The Azure Change – Part I

The Azure Change – Part I

I’ve mentioned in some previous articles and videos that there is a significant shift happening in business computer services. Our industry evolves at a hectic pace, but there are moments in time when there are significant shifts that impact our clients at a foundational level. We put together a technology timeline as part of our 35th Anniversary celebration, and it was eye-opening!

Looking back—the shift from having a few computers in the office to having a network of connected computers; adding internet access for each computer on the network; moving from tape to image-based backups; virtualization of servers rather than a physical computer for each server; agents on each computer that monitor its health and can provide anti-virus and patch management automation; remote access through Citrix, then Terminal Services; Wi-Fi everywhere; the power of cell phones, way beyond a ‘phone’; hosting a server somewhere other than your office.

And now, the move from a central server for all company data and programs to an on-demand, file storage access from anywhere with hosted cloud servers for programs that require a server Operating System. SharePoint and OneDrive have been available for a while, but the culmination of Microsoft’s R&D efforts in this product and the pandemic have accelerated the product as well as its adoption. Add to this an expectation that everything is available at all times, and you can just feel the ground shifting.

To many of us who are familiar with and happy with most aspects of the traditional server/network model, this can feel overwhelming. At a minimum, it brings up concerns about protecting your business, its unique processes, and when it comes right down to it, worries about losing control. I’d like to address some of these.

Whether you feel ready for this or not, your staff is already using personal devices to stay connected during and after work; they’re already downloading and using tools to have access to what they need. If you don’t provide the roadmap and put the structure in place, they will look for ad hoc tools to meet their needs and you will definitely have lost control of your data.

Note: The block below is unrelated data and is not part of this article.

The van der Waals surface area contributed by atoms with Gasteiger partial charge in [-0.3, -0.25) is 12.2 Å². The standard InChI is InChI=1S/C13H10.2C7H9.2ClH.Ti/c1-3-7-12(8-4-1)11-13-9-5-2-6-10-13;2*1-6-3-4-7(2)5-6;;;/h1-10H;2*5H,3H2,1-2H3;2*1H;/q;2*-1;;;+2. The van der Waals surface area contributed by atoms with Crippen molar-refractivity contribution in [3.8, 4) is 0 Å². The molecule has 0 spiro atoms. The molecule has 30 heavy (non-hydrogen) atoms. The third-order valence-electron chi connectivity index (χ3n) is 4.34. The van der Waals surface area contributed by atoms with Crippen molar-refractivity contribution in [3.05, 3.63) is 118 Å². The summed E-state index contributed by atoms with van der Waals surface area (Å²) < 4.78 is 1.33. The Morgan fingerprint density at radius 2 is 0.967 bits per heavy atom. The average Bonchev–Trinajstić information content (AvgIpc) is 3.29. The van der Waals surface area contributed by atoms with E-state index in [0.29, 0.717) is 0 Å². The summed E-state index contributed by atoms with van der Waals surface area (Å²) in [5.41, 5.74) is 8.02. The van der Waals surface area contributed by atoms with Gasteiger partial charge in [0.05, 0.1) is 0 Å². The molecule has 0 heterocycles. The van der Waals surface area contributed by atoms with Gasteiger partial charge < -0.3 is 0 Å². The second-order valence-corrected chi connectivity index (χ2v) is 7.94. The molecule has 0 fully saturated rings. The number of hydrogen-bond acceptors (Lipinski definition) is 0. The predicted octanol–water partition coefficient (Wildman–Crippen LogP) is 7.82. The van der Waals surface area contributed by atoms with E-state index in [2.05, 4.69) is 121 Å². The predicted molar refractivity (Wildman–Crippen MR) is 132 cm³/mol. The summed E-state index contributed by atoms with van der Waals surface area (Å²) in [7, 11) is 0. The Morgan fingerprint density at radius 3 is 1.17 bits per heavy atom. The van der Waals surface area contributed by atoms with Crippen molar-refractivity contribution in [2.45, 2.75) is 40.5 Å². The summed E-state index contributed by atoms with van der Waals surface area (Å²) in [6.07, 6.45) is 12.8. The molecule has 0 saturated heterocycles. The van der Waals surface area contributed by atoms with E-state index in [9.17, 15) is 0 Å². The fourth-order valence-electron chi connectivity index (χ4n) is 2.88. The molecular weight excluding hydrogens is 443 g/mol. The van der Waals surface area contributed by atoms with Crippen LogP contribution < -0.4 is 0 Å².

Over and over again I hear the need for the field to have access to documents. This is followed by the many non-business apps and programs that are in use to work around the inconvenience and expense of providing access to the shared data on the server(s). If you have everything on your server right now, hosted or physical, and you need to solve the ‘access’ dilemma, here are the steps you’ll take in the coming months.

Step 1—If you’re not already on Microsoft 365, take the plunge. This platform incorporates email, Teams for on-demand communication and meetings, SharePoint and OneDrive for document access from anywhere, while addressing some chronic licensing issues. We continue to see clients pay Google for some services, then purchase other services for meetings and shared files, all of which are part of the M365 packages. Add the licensing of up to five (5) devices per user, and you can’t afford to skip this product. Don’t forget to add cloud-to-cloud backups and roll out Multi-Factor Authentication (MFA).

Step 2—Time to do some planning. Take a look at the types of files on your server and the folder structure. For the folders, think in terms of groups, who has access, and categories. Many of you have excellent folder structure that can be translated to SharePoint. There are some ‘gotchas’ so be sure to include us in the planning. We have some great tools and a checklist of things to stay on top of when migrating to SharePoint.

One of the most common questions I get is, ‘The word ‘Share’ scares me; we have to limit who can see what.’ At this point, I often show my SharePoint folder structure and explain that these folders have security limits; many of the folders I see are not visible to others on our staff just due to the nature of my responsibilities. In SharePoint, the files are similar to ’Shares’ on your server; a way to organize the folders and to limit who has access to which folders.

I’m out of space but have one more step and several thoughts. Look for the rest coming soon! – CMW